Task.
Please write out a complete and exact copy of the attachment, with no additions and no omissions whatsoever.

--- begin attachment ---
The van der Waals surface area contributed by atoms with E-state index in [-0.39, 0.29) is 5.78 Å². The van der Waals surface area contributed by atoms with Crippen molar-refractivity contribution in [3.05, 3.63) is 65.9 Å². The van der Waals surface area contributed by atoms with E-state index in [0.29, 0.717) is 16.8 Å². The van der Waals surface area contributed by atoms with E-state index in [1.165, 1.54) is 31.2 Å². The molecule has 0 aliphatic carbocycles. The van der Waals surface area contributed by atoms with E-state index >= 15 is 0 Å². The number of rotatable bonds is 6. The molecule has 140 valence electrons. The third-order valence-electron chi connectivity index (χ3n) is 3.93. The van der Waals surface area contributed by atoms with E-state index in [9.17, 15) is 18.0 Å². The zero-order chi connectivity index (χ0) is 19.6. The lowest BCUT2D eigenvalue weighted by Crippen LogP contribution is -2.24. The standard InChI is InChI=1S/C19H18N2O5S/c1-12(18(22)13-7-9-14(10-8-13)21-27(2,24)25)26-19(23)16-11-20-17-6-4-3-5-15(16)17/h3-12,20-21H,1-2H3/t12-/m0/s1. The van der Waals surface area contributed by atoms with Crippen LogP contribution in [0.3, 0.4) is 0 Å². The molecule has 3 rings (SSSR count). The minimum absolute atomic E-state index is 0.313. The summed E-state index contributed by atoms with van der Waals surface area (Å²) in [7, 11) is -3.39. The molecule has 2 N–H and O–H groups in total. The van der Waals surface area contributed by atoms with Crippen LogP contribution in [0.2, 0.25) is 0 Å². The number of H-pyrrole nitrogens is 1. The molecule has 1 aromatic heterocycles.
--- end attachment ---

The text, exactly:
The van der Waals surface area contributed by atoms with E-state index in [-0.39, 0.29) is 5.78 Å². The van der Waals surface area contributed by atoms with Crippen molar-refractivity contribution in [3.05, 3.63) is 65.9 Å². The van der Waals surface area contributed by atoms with E-state index in [0.29, 0.717) is 16.8 Å². The van der Waals surface area contributed by atoms with E-state index in [1.165, 1.54) is 31.2 Å². The molecule has 0 aliphatic carbocycles. The van der Waals surface area contributed by atoms with E-state index >= 15 is 0 Å². The number of rotatable bonds is 6. The molecule has 140 valence electrons. The third-order valence-electron chi connectivity index (χ3n) is 3.93. The van der Waals surface area contributed by atoms with E-state index in [9.17, 15) is 18.0 Å². The zero-order chi connectivity index (χ0) is 19.6. The lowest BCUT2D eigenvalue weighted by Crippen LogP contribution is -2.24. The standard InChI is InChI=1S/C19H18N2O5S/c1-12(18(22)13-7-9-14(10-8-13)21-27(2,24)25)26-19(23)16-11-20-17-6-4-3-5-15(16)17/h3-12,20-21H,1-2H3/t12-/m0/s1. The van der Waals surface area contributed by atoms with Crippen LogP contribution in [0.3, 0.4) is 0 Å². The molecule has 3 rings (SSSR count). The minimum absolute atomic E-state index is 0.313. The summed E-state index contributed by atoms with van der Waals surface area (Å²) in [7, 11) is -3.39. The molecule has 2 N–H and O–H groups in total. The van der Waals surface area contributed by atoms with Crippen LogP contribution in [0.2, 0.25) is 0 Å². The number of H-pyrrole nitrogens is 1. The molecule has 1 aromatic heterocycles.